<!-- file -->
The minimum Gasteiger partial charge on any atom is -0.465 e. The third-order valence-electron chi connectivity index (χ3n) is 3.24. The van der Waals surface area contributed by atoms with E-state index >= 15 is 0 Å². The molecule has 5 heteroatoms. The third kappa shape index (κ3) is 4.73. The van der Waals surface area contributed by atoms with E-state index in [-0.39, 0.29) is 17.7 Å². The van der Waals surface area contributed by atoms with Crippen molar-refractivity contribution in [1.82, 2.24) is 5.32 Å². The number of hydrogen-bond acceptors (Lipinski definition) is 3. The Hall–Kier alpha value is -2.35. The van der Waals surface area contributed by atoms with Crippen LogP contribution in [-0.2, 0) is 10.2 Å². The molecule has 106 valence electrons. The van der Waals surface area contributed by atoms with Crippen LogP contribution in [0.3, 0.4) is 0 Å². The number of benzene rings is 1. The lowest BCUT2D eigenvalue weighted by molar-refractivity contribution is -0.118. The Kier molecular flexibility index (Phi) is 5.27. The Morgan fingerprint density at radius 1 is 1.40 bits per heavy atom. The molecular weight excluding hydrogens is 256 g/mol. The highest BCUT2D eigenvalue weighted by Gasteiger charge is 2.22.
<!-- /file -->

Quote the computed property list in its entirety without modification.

The minimum Gasteiger partial charge on any atom is -0.465 e. The third-order valence-electron chi connectivity index (χ3n) is 3.24. The van der Waals surface area contributed by atoms with E-state index >= 15 is 0 Å². The molecule has 5 heteroatoms. The third kappa shape index (κ3) is 4.73. The van der Waals surface area contributed by atoms with E-state index in [-0.39, 0.29) is 17.7 Å². The van der Waals surface area contributed by atoms with Crippen molar-refractivity contribution in [1.82, 2.24) is 5.32 Å². The number of hydrogen-bond acceptors (Lipinski definition) is 3. The Hall–Kier alpha value is -2.35. The van der Waals surface area contributed by atoms with Crippen LogP contribution in [-0.2, 0) is 10.2 Å². The molecule has 106 valence electrons. The van der Waals surface area contributed by atoms with Crippen LogP contribution in [0.3, 0.4) is 0 Å². The number of benzene rings is 1. The lowest BCUT2D eigenvalue weighted by molar-refractivity contribution is -0.118. The Kier molecular flexibility index (Phi) is 5.27. The Morgan fingerprint density at radius 1 is 1.40 bits per heavy atom. The molecular weight excluding hydrogens is 256 g/mol. The highest BCUT2D eigenvalue weighted by Gasteiger charge is 2.22.